going rogue. I used to work with a guy who liked to begin sentences with “When
I’m on the lam…” I love that. I know he was joking, but he actually did move to
L.A. to make his fortune, meet a fantastic wife and make the cutest baby since…
well, mine… And even though I knew at the time he was joking, I was pretty
jealous of his adventurous spirit. Even now, he’s in Japan doing some wild
thing or other.
|Blackbeard, an actual pirate|
And you know where I’m going with this, right? To the most
notorious pirate of all, the rebel Jesus. That’s right. The guy who hijacked
the Jewish religion and gave it back to the common people. When Jesus came on
the scene, the Pharisees and Saducees had taken this relationship with their
God and made it into a complex system of rules and ways to control and condemn
|Peasants kicking up a righteous fuss|
during the 1607 Midlands Revolt
I’ve been reading Leviticus lately, and believe me, the
rules God gave the Israelites in the desert actually were pretty complex and
strict. The Pharisees didn’t make that part up, but if I understand correctly,
it was the attitude of judgment and entitlement that they oozed, their love of
power, that got under Jesus’ skin... their "we're right, you suck" demeanor.
If I read correctly (and chances are that I didn't) Brewin seems to imply that Jesus hijacked the Jewish religion from His own Father,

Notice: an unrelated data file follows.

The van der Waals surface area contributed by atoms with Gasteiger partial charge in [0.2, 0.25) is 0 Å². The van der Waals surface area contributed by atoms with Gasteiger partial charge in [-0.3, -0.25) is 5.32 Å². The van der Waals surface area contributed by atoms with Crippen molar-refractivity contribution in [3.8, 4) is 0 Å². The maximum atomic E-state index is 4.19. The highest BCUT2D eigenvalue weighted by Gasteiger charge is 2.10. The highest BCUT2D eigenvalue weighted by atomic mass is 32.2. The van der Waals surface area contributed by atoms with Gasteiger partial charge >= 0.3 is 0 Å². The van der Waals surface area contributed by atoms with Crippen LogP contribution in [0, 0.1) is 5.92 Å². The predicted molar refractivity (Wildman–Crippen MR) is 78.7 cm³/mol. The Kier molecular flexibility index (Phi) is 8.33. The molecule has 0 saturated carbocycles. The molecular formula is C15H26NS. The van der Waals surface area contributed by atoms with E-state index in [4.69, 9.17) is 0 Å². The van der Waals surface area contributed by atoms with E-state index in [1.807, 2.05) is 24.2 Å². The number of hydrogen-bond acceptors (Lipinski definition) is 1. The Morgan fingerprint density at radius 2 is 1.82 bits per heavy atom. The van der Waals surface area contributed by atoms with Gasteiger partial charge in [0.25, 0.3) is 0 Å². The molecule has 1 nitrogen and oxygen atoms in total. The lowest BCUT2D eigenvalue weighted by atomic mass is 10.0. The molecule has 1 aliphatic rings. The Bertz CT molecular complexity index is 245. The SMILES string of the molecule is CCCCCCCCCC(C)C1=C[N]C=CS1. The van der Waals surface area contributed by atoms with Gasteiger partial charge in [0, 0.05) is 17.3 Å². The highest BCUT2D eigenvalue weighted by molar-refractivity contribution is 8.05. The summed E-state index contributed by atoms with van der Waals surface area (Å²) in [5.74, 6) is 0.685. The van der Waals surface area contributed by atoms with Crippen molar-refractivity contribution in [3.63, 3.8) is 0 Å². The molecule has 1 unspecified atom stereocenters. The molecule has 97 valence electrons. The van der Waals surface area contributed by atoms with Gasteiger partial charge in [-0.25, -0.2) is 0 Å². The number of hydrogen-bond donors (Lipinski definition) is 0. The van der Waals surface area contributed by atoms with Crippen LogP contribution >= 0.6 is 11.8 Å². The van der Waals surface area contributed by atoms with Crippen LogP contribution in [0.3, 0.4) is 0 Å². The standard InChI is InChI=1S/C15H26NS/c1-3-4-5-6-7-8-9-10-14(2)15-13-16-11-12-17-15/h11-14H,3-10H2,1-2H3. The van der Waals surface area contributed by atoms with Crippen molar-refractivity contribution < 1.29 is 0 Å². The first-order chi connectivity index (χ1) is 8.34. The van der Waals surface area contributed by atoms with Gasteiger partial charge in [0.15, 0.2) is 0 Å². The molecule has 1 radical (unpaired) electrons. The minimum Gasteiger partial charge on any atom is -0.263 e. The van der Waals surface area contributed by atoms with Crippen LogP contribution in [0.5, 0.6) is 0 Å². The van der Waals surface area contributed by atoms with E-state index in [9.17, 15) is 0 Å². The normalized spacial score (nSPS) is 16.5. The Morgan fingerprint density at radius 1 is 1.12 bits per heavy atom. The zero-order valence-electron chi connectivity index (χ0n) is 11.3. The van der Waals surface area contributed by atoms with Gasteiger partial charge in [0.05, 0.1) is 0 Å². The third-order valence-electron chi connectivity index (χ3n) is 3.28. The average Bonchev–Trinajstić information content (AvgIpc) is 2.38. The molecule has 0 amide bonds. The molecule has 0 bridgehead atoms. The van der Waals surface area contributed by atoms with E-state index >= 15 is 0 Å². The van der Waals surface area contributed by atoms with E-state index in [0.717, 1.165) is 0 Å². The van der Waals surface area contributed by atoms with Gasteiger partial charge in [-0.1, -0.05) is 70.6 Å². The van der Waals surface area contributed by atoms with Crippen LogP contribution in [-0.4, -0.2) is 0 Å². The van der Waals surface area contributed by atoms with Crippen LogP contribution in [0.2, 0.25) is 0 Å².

but it seems to me that He reclaimed it for the Father and for the people He loves.
God is love and has been so from the beginning. It was the crazy priests that
had enclosed the commons, I think.
|Peter Pan and Star|
Wars are tales of
kids going rogue
on their parents.
Dig this: “In the beginning was the Word, and the Word
was with God, and the Word was God. He was
with God in the beginning… The Word became flesh and made his dwelling
among us. We have seen his glory, the glory of the one and only Son, who
came from the Father, full of grace and truth.” (John 1)
See? It was all part of God’s plan. Not that it was a subversion of God Himself: “For God so
loved the world that he gave his one and only Son, that whoever
believes in him shall not perish but have eternal life. For God
did not send his Son into the world to condemn the world, but to save the
world through him.” (John 3) Arrrrrrgh! (Pirate English for "Like")
Brewin also gives the tale of the Prodigal Son a new reading in which the Father is the tyrannical landlord and the son the righteous rebel who failed and slunk back home. Certainly, we can read things however we wish, and you know that I so often do – pulling out lines of pop songs and movies to reference whatever I want them to. I also love that Brewin carries his exploration of the pirate spirit to the nth degree with this challenging picture of son seeking his own way. Nonetheless, I think I'll stick with the traditional interpretation of the loving father rejoicing at the return of the son he loves. 'Cos I guess I'm just a traditional gal... and I like to think that no matter how far I wander, my Father will embrace and welcome me on my return.
|If you're ever in Montreat, NC, |
check out this gorgeous Ben Long
fresco depicting the Prodigal Son.
It's beautiful, and quite large.
Anyway, despite the fact that I'm a bit too much of a tight-assed Evangelical to buy into some of the book's assertions, I like how Brewin writes, and I loved reading this book with its subversive (mutinous, if you will) views on redistribution of wealth, art and faith – things that
ought to belong to all, but have been enclosed by a select few.
tight-+ssed Evangelical? really?ReplyDelete
You made me giggle with that...